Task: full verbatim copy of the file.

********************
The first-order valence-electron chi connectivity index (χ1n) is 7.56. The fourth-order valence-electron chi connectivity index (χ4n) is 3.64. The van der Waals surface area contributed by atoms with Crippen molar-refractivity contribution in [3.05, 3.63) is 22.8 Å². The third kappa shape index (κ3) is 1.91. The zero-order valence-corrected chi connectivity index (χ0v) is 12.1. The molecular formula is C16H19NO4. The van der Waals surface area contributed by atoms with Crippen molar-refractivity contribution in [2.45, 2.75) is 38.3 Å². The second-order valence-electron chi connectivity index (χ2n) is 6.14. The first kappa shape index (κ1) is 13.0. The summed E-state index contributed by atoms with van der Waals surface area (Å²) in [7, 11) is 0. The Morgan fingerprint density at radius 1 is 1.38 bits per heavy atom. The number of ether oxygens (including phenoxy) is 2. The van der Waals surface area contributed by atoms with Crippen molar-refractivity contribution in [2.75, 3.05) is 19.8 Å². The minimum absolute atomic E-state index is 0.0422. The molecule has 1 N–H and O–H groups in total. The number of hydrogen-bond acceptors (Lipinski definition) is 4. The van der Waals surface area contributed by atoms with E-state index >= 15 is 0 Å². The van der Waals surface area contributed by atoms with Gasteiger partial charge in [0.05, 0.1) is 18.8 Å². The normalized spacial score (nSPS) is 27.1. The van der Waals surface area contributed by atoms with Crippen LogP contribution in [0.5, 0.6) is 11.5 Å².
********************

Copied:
The first-order valence-electron chi connectivity index (χ1n) is 7.56. The fourth-order valence-electron chi connectivity index (χ4n) is 3.64. The van der Waals surface area contributed by atoms with Crippen molar-refractivity contribution in [3.05, 3.63) is 22.8 Å². The third kappa shape index (κ3) is 1.91. The zero-order valence-corrected chi connectivity index (χ0v) is 12.1. The molecular formula is C16H19NO4. The van der Waals surface area contributed by atoms with Crippen molar-refractivity contribution in [2.45, 2.75) is 38.3 Å². The second-order valence-electron chi connectivity index (χ2n) is 6.14. The first kappa shape index (κ1) is 13.0. The summed E-state index contributed by atoms with van der Waals surface area (Å²) in [7, 11) is 0. The Morgan fingerprint density at radius 1 is 1.38 bits per heavy atom. The number of ether oxygens (including phenoxy) is 2. The van der Waals surface area contributed by atoms with Crippen molar-refractivity contribution in [2.75, 3.05) is 19.8 Å². The minimum absolute atomic E-state index is 0.0422. The molecule has 1 N–H and O–H groups in total. The number of hydrogen-bond acceptors (Lipinski definition) is 4. The van der Waals surface area contributed by atoms with E-state index >= 15 is 0 Å². The van der Waals surface area contributed by atoms with Gasteiger partial charge in [0.05, 0.1) is 18.8 Å². The normalized spacial score (nSPS) is 27.1. The van der Waals surface area contributed by atoms with Crippen LogP contribution in [0.5, 0.6) is 11.5 Å².